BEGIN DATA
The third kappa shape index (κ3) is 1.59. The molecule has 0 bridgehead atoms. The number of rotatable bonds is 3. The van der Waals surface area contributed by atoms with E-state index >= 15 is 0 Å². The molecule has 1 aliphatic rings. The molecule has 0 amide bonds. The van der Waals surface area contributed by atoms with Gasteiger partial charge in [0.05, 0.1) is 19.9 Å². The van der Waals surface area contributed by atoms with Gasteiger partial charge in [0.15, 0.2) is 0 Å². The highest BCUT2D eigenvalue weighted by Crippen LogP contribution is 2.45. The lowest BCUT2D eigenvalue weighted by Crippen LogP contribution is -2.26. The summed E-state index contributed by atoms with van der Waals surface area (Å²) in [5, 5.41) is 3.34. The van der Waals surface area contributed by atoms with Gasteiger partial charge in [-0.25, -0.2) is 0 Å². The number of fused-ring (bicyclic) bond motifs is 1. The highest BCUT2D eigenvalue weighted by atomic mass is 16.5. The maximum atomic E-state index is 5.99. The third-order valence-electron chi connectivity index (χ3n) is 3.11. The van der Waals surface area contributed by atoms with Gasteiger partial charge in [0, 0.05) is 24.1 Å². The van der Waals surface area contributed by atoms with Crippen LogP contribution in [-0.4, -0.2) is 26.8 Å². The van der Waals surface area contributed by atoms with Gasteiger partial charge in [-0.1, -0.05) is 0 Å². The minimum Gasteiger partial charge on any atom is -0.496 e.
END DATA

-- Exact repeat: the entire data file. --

The third kappa shape index (κ3) is 1.59. The molecule has 0 bridgehead atoms. The number of rotatable bonds is 3. The van der Waals surface area contributed by atoms with E-state index >= 15 is 0 Å². The molecule has 1 aliphatic rings. The molecule has 0 amide bonds. The van der Waals surface area contributed by atoms with Gasteiger partial charge in [0.05, 0.1) is 19.9 Å². The van der Waals surface area contributed by atoms with Gasteiger partial charge in [0.15, 0.2) is 0 Å². The highest BCUT2D eigenvalue weighted by Crippen LogP contribution is 2.45. The lowest BCUT2D eigenvalue weighted by Crippen LogP contribution is -2.26. The summed E-state index contributed by atoms with van der Waals surface area (Å²) in [5, 5.41) is 3.34. The van der Waals surface area contributed by atoms with Gasteiger partial charge in [-0.25, -0.2) is 0 Å². The number of fused-ring (bicyclic) bond motifs is 1. The highest BCUT2D eigenvalue weighted by atomic mass is 16.5. The maximum atomic E-state index is 5.99. The third-order valence-electron chi connectivity index (χ3n) is 3.11. The van der Waals surface area contributed by atoms with Gasteiger partial charge in [0, 0.05) is 24.1 Å². The van der Waals surface area contributed by atoms with Crippen LogP contribution in [-0.4, -0.2) is 26.8 Å². The van der Waals surface area contributed by atoms with Gasteiger partial charge in [-0.1, -0.05) is 0 Å². The minimum Gasteiger partial charge on any atom is -0.496 e.